Mr Howell told S&P Global Animal Health: “Fixed Phage is a large part of Carus’ work. We reviewed multiple technology platforms that looked like they had potential antibacterial properties. After investigating these they either weren’t applicable or we couldn’t safely apply them in animal health.

“100 years ago, phage held a center stage in terms of fighting infection, but following the discovery of antibiotics they were largely relegated to the back of the shelf. Antibiotics became the go-to because they were effective and relatively low cost to produce and easily prescribed. With the focus on antimicrobial resistance, the industry is looking at alternatives to antibiotics and application of phage is bringing itself back into the limelight. It sits alongside the microbiome.

Microbiome research has elevated itself in human health and animal health – phage are closely related and making a dramatic climb in value as a therapeutic or preventative entity.”

Although there is an increasing number of businesses becoming involved in the bacteriophage therapy sector – both in human health and animal health – Mr Howell said Carus was interested in partnering with Fixed Phage due to its ability to stabilize phage onto a surface. This is something that could result in the development of a formulation as a spray, tablet or gel.

The firms are conducting dermatological and periodontal projects for companion animals. They are also targeting cattle, poultry and aquaculture. In poultry, the companies are targeting Salmonella-related diseases. For aquaculture, the companies are aiming to address infections that impact recirculating systems. In fact, Mr Browning pointed out the use of recirculating aquaculture systems has not reached a significant scale due to bacterial infections.

Mr Howell noted: “We’re endeavoring to move the science of phage forward in animal health. We started with our companion animal projects, so naturally we’re further along with them. Timelines are going to depend on the regulations, and whether we’re targeting a treatment claim or a preventative claim.”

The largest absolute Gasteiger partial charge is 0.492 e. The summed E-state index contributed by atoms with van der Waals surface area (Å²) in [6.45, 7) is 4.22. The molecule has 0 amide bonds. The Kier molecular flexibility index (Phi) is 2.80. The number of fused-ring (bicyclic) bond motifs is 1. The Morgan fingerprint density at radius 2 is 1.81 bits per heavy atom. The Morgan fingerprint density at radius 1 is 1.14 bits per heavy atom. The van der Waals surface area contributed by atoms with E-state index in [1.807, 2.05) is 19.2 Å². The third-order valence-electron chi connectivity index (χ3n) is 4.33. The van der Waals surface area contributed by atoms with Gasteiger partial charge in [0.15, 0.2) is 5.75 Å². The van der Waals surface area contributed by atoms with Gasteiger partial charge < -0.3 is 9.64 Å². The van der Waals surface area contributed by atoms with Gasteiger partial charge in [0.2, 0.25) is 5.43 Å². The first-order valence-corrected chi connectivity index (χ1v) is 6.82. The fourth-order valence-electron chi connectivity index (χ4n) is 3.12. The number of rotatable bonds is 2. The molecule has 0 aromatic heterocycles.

While Fixed Phage and Carus are working together on numerous product candidates, the next major milestone will be achieving GMP approval for processes and protocols used in the projects – a big milestone for any new therapeutic approach. Mr Howell also pointed out the close-knit relationship with Carus has allowed Fixed Phage to revamp its facilities, hire more personnel and invest in new equipment.

Five-year timeline

The adoption of phage therapies by the animal health sector is not far behind the human pharma industry. While the latest science in animal health traditionally lagged behind human health, it seems this gap is closing. There are some clinical trials being conducted with phage in human health – Fixed Phage and Carus are not far behind in the animal health space.

“Phage will definitely find its way into animal health,” Mr Howell remarked. “At what point that happens, is clearly in the hands of development work and how fast science will allows us to travel. We’re trying to make that happen as fast as possible. There is a future for phage in animal health. We just have to work with the science, manufacturing and regulation around it.”

He suggested it could take between two and five years to bring phage to commercial fruition, with two years expected to gain preventative claims and up to five for therapeutic claims.

Mr Browning added: “We’ve seen a significant shift since COVID-19. Regulators are concerned about what the next big threat might be to human and animal health, and it’s recognized antimicrobial resistance could be a much a bigger threat than COVID-19 in terms of its impact on not just human and animal health but on the planet.”

Analyst Contact Details: Joseph Harvey
S&P Global